Professor Taylor's group continues to explore problems in astrophysics and gravitational physics by means of radio-wavelength studies of pulsars. Among recent highlights are the discovery of many new pulsars, including millisecond and binary pulsars, with detailed follow-up observations, by graduate students F. Camilo, R. Sayer, and J. Shrauner; former students Z. Arzoumanian (now at Cornell), V. Kaspi (Caltech), and D. J. Nice (National Radio Astronomy Observatory), and professors Taylor and Thorsett. The state of this art is such that finding each pulsar for the first time is in some ways much more difficult than studying it, after the discovery. However, it's the subsequent observations that yield the important results---which have spanned a wide range of topics in gravitational physics, stellar evolution, cosmology, fundamental astrometry, and time-keeping metrology. Most of these applications have been pioneered by the pulsar group at Princeton.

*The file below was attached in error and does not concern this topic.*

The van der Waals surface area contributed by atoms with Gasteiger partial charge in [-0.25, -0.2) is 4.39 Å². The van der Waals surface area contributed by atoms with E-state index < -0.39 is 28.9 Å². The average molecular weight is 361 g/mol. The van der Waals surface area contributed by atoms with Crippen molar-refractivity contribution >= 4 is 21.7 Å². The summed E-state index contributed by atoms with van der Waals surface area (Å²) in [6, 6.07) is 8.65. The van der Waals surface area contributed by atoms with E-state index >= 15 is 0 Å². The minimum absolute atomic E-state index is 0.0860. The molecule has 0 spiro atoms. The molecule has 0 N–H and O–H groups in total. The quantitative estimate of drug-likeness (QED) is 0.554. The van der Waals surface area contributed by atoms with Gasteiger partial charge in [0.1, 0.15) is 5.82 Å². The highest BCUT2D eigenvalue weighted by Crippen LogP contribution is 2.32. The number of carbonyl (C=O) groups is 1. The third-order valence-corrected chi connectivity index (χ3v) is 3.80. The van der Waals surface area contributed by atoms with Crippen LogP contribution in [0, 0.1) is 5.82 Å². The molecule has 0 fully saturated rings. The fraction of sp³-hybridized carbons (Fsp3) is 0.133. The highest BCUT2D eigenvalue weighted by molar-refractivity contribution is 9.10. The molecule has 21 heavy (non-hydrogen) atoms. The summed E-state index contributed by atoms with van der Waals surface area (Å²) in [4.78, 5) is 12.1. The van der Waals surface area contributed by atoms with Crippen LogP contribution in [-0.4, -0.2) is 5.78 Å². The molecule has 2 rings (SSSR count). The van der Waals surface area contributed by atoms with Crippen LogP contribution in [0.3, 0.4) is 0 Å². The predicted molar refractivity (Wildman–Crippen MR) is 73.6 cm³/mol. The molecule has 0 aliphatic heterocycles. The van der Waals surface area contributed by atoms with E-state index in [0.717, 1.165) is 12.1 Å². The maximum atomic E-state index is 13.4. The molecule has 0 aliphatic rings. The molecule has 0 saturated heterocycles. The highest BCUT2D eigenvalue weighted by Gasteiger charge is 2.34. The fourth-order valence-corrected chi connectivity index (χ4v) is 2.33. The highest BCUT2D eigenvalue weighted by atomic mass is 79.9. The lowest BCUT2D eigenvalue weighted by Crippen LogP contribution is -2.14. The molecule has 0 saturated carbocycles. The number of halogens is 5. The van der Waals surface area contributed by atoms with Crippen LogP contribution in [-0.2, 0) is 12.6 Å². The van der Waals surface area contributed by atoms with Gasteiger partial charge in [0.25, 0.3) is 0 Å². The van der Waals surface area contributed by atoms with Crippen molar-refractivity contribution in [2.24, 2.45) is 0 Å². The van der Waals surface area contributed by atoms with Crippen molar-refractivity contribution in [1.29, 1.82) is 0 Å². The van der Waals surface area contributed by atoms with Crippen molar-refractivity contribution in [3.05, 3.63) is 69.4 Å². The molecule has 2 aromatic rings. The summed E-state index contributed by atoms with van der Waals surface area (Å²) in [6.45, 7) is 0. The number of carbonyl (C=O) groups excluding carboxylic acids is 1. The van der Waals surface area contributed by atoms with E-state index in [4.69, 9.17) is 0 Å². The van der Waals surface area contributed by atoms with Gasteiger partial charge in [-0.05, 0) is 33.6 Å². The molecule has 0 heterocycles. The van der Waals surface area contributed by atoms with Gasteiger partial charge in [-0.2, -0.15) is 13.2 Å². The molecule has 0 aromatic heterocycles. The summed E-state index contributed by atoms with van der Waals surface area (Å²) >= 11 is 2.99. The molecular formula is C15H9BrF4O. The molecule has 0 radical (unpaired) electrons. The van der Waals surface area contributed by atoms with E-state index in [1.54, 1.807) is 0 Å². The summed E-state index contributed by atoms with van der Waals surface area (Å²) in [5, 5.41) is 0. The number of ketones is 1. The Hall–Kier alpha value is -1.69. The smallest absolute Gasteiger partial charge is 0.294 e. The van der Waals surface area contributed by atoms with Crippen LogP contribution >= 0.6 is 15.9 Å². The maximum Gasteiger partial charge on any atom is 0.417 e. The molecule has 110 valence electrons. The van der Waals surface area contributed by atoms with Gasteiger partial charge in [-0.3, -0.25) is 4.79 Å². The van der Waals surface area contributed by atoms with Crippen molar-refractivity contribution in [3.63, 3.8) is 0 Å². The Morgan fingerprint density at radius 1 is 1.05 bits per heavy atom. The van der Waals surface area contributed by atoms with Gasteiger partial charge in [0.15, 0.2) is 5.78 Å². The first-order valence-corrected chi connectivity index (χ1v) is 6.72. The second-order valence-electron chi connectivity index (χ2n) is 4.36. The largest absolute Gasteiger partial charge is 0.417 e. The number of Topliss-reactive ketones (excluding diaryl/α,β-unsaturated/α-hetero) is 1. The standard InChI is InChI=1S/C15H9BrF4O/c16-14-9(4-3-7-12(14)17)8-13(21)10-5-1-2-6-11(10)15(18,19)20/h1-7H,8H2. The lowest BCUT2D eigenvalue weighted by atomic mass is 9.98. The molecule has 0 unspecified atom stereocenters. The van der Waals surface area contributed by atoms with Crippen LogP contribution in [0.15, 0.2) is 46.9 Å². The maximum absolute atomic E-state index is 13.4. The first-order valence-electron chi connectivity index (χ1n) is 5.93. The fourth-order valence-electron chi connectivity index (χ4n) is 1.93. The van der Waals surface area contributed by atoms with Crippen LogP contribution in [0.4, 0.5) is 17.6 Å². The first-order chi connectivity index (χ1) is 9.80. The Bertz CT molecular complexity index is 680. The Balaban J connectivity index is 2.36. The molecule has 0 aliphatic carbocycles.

- "Discovery of Two Fast-Rotating Pulsars," Camilo, F., Nice, D. J., and Taylor, J. H., Astrophys J. (Letters) 412, L37-L40 (1993).
- "PSR 1620 - 26: A Binary Radio Pulsar with a Planetary Companion?" Arzoumanian, Z., Taylor, J. H. and Thorsett, S. E., Astrophys. J. (Letters) 412, L37--L40 (1993).
- "Timing Behavior of 96 Radio Pulsars," Arzoumanian, Z., Nice, D. J., Taylor, J. H., and Thorsett, S. E., Astrophys. J. 422, 671--680 (1993).
- "Orbital Variability in the Eclipsing Pulsar Binary PSR B1957+20," Arzoumanian, Z., Fruchter, A. S. and Taylor, J. H., Astrophys. J. 426, L85-L88 (1994).
- "High-Precision Timing of Millisecond Pulsars. III. Long-Term Monitoring of PSRs B1855+09 and B1937+21," Kaspi, V. M., Ryba, M. F. and Taylor, J. H., Astrophys. J. 428, 713--728 (1994).
- Nobel Lecture: "Binary Pulsars and Relativistic Gravity," Taylor, J. H., Rev. Mod. Phys. 711--719 (1994).